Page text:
Jesus is Already Betrothed

Have you noticed all the hoopla on the internet about the new partial (and by partial, I mean eight partial lines) manuscript discovery that has been named The Gospel of Jesus’s Wife? I would refer you to  Michael J. Kruger’s or  Dr. Mohler’s articles for a scholarly synopsis, and  even its possible forgery. But apparently, Karen King of Harvard University is ready to proclaim that the Coptic fragments reveal the marital status of Jesus Christ, maybe. Here is a quote from Dr. Mohler’s article:
What Karen King revealed on Tuesday was a tiny papyrus fragment with Coptic script on both sides. On one side the fragment includes about 30 words on eight fragmentary lines of script. The New York Times described the fragment as “smaller than a business card, with eight lines on one side, in black ink legible under a magnifying glass.” The lines are all fragmentary, with the third line reading “deny. Mary is worthy of it,” and the next reading “Jesus said to them, ‘My wife.’” The fifth states, “she will be able to be my disciple.”
From this, the media is now proposing that Jesus and Mary Magdalene were a married couple. Interesting. I can tell you one thing—this evidence would not be enough to convince the Department of Motor Vehicles. I should know. After being married for 7 years with my married name on my Maryland driver’s license, I didn’t think it would be a big deal getting my new West Virginia license. Boy was I wrong! They would not accept my original marriage license because the state required a new seal on it after the 9/11 terrorist attacks. Frustrated, I pointed out that my Maryland driver’s license already had my married name on it—see? They didn’t care. I was wearing my wedding ring, and my husband was right beside me (obtaining his license with no problems, of course). I had to hightail it to the court-house in Maryland and get a new marriage license before I could get my West Virginia driver’s license. But this business card-sized slice of a so-called ancient document proves that Jesus Christ, son of God, was married to Mary Magdalene? Perhaps we should take it over to my DMV for inspection. I’m no scholar, so I will let all that play out. Obviously, we already have other apocryphal documents that do not comply with our inspired Scriptures. But I already know the gospel of Jesus’s wife. Theologically speaking, I know that Jesus did not consummate a marriage to Mary Magdalene because he is already betrothed to another, his church. Dennis Johnson has a great chapter, New Jerusalem, Wife of the Lamb, in his commentary on Revelation, Triumph of the Lamb. Here is an excerpt that encourages me to wait patiently for that glorious day of our future wedding banquet:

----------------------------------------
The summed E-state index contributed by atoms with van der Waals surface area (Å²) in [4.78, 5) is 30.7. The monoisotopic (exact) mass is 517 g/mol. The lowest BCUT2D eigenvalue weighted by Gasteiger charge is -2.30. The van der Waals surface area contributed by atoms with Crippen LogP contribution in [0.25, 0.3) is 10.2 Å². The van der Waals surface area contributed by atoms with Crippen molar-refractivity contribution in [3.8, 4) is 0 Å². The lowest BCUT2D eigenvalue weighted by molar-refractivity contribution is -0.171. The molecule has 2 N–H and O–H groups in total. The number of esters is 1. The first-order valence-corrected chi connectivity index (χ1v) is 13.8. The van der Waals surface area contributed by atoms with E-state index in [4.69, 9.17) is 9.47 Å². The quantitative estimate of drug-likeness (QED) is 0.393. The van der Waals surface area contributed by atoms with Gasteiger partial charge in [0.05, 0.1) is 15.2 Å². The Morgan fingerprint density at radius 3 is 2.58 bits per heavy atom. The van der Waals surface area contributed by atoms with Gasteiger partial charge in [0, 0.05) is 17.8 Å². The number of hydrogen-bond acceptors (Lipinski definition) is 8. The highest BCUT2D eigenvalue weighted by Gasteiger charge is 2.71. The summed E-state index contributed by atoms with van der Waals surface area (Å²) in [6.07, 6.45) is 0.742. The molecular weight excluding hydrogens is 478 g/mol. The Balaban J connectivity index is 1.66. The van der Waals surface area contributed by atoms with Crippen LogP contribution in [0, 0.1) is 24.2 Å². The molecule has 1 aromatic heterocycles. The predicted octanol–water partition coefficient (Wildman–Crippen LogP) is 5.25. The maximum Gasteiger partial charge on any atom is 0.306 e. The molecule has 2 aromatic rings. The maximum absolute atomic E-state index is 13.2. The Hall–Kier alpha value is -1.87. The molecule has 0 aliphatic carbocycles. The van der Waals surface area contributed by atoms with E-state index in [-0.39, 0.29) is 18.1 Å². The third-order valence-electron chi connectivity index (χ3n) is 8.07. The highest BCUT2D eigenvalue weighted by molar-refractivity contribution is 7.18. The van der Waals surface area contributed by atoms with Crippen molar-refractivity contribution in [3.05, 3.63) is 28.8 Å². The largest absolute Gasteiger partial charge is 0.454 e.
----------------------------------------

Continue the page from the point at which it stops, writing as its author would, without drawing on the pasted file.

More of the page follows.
But Revelation has shown us the history-long combat in which Jesus the Lamb has been engaged in order to win and beautify his bride. The consummation of this romance is what Revelation has been about from the start. The blood and fire, locusts and smoke, falling stars and trembling earth, the dragon, the monsters, the scarlet woman—the whole terrifying conflict has been about the divine Husband’s jealous love for his bride, a love so jealous that he will fight all comers in order to have her all to himself, a love so sacrificial that he lays down his life to protect her from every threat and enemy. John has seen this “holy city” as the temple’s outer court, left “unmeasured” and exposed to trampling under the nations’ feet, persecuted and despised by the unbelieving world (Rev. 11:2). Now he will see the holy city, beautified for her Husband and radiating the light of his glory (21:2, 11). Now the city is measured top to bottom (21:15-17), so secure from enemies that no longer exist that it never needs to shut its gates against invaders (21:25)…The New Jerusalem, the bride, the wife of the Lamb (21:9-10) is an almost blinding, imagination-overloading image of the people whom God loves passionately (302).
Jesus Christ is already betrothed. The wedding date is still in the future, but it is so sure that the church can already call itself the bride of Christ. Mary Magdalene will be there, but she has to wait like the rest of us.